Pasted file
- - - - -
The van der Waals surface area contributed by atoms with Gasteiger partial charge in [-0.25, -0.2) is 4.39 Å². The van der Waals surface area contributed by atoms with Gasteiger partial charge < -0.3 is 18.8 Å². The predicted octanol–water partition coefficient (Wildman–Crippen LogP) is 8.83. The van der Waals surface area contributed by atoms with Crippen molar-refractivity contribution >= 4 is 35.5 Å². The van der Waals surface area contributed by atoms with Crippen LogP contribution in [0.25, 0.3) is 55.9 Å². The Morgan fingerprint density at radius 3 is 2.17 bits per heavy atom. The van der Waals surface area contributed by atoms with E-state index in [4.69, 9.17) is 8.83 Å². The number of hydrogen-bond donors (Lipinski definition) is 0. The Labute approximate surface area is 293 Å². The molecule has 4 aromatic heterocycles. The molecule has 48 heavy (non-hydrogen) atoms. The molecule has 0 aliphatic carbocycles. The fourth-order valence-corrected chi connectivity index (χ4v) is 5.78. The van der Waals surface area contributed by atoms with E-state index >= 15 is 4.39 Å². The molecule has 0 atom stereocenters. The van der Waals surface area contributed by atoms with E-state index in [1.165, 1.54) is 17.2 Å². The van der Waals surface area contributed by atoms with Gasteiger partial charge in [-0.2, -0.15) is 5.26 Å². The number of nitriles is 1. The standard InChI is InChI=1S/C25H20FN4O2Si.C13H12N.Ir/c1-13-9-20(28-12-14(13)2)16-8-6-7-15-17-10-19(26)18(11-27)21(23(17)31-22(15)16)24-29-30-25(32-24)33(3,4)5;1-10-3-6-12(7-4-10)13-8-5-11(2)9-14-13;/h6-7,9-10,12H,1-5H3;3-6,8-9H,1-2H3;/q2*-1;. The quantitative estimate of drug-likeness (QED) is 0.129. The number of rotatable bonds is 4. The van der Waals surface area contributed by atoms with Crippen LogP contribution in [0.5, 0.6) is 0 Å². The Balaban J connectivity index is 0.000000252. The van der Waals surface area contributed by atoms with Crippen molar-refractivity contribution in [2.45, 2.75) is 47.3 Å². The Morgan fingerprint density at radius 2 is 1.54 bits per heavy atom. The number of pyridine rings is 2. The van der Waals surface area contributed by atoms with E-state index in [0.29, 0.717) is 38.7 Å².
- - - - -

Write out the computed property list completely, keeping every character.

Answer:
The van der Waals surface area contributed by atoms with Gasteiger partial charge in [-0.25, -0.2) is 4.39 Å². The van der Waals surface area contributed by atoms with Gasteiger partial charge < -0.3 is 18.8 Å². The predicted octanol–water partition coefficient (Wildman–Crippen LogP) is 8.83. The van der Waals surface area contributed by atoms with Crippen molar-refractivity contribution >= 4 is 35.5 Å². The van der Waals surface area contributed by atoms with Crippen LogP contribution in [0.25, 0.3) is 55.9 Å². The Morgan fingerprint density at radius 3 is 2.17 bits per heavy atom. The van der Waals surface area contributed by atoms with E-state index in [4.69, 9.17) is 8.83 Å². The number of hydrogen-bond donors (Lipinski definition) is 0. The Labute approximate surface area is 293 Å². The molecule has 4 aromatic heterocycles. The molecule has 48 heavy (non-hydrogen) atoms. The molecule has 0 aliphatic carbocycles. The fourth-order valence-corrected chi connectivity index (χ4v) is 5.78. The van der Waals surface area contributed by atoms with E-state index >= 15 is 4.39 Å². The molecule has 0 atom stereocenters. The van der Waals surface area contributed by atoms with E-state index in [1.165, 1.54) is 17.2 Å². The van der Waals surface area contributed by atoms with Gasteiger partial charge in [-0.2, -0.15) is 5.26 Å². The number of nitriles is 1. The standard InChI is InChI=1S/C25H20FN4O2Si.C13H12N.Ir/c1-13-9-20(28-12-14(13)2)16-8-6-7-15-17-10-19(26)18(11-27)21(23(17)31-22(15)16)24-29-30-25(32-24)33(3,4)5;1-10-3-6-12(7-4-10)13-8-5-11(2)9-14-13;/h6-7,9-10,12H,1-5H3;3-6,8-9H,1-2H3;/q2*-1;. The quantitative estimate of drug-likeness (QED) is 0.129. The number of rotatable bonds is 4. The van der Waals surface area contributed by atoms with Crippen LogP contribution in [0.5, 0.6) is 0 Å². The Balaban J connectivity index is 0.000000252. The van der Waals surface area contributed by atoms with Crippen molar-refractivity contribution in [2.45, 2.75) is 47.3 Å². The Morgan fingerprint density at radius 2 is 1.54 bits per heavy atom. The number of pyridine rings is 2. The van der Waals surface area contributed by atoms with E-state index in [0.29, 0.717) is 38.7 Å².